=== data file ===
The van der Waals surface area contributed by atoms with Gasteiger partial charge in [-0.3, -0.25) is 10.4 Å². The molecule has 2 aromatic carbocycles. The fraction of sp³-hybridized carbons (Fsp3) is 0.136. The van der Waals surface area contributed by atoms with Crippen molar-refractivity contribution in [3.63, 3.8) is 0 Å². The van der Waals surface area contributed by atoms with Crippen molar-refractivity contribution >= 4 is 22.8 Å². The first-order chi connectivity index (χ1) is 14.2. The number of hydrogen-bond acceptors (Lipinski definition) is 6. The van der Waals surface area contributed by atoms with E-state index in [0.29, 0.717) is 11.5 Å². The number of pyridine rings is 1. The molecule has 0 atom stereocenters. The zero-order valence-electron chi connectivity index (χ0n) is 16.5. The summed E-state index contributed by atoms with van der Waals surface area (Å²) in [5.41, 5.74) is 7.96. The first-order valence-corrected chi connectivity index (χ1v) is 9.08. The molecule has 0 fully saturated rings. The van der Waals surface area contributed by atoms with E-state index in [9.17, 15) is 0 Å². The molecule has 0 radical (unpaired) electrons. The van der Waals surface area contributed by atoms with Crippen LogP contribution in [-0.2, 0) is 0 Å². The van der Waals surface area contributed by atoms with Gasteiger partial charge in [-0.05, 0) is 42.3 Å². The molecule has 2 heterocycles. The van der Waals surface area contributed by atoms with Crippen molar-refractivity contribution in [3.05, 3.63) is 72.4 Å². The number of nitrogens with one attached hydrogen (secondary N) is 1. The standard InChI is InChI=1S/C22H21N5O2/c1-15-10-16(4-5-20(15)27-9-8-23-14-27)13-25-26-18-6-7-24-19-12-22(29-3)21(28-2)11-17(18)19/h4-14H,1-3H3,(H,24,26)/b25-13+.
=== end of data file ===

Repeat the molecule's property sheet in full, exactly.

The van der Waals surface area contributed by atoms with Gasteiger partial charge in [-0.3, -0.25) is 10.4 Å². The molecule has 2 aromatic carbocycles. The fraction of sp³-hybridized carbons (Fsp3) is 0.136. The van der Waals surface area contributed by atoms with Crippen molar-refractivity contribution in [3.63, 3.8) is 0 Å². The van der Waals surface area contributed by atoms with Crippen molar-refractivity contribution >= 4 is 22.8 Å². The first-order chi connectivity index (χ1) is 14.2. The number of hydrogen-bond acceptors (Lipinski definition) is 6. The van der Waals surface area contributed by atoms with E-state index in [0.29, 0.717) is 11.5 Å². The number of pyridine rings is 1. The molecule has 0 atom stereocenters. The zero-order valence-electron chi connectivity index (χ0n) is 16.5. The summed E-state index contributed by atoms with van der Waals surface area (Å²) in [5.41, 5.74) is 7.96. The first-order valence-corrected chi connectivity index (χ1v) is 9.08. The molecule has 0 fully saturated rings. The van der Waals surface area contributed by atoms with E-state index in [9.17, 15) is 0 Å². The molecule has 0 radical (unpaired) electrons. The van der Waals surface area contributed by atoms with Crippen LogP contribution in [-0.2, 0) is 0 Å². The van der Waals surface area contributed by atoms with Gasteiger partial charge in [-0.05, 0) is 42.3 Å². The molecule has 2 heterocycles. The van der Waals surface area contributed by atoms with Crippen molar-refractivity contribution in [3.05, 3.63) is 72.4 Å². The number of nitrogens with one attached hydrogen (secondary N) is 1. The standard InChI is InChI=1S/C22H21N5O2/c1-15-10-16(4-5-20(15)27-9-8-23-14-27)13-25-26-18-6-7-24-19-12-22(29-3)21(28-2)11-17(18)19/h4-14H,1-3H3,(H,24,26)/b25-13+.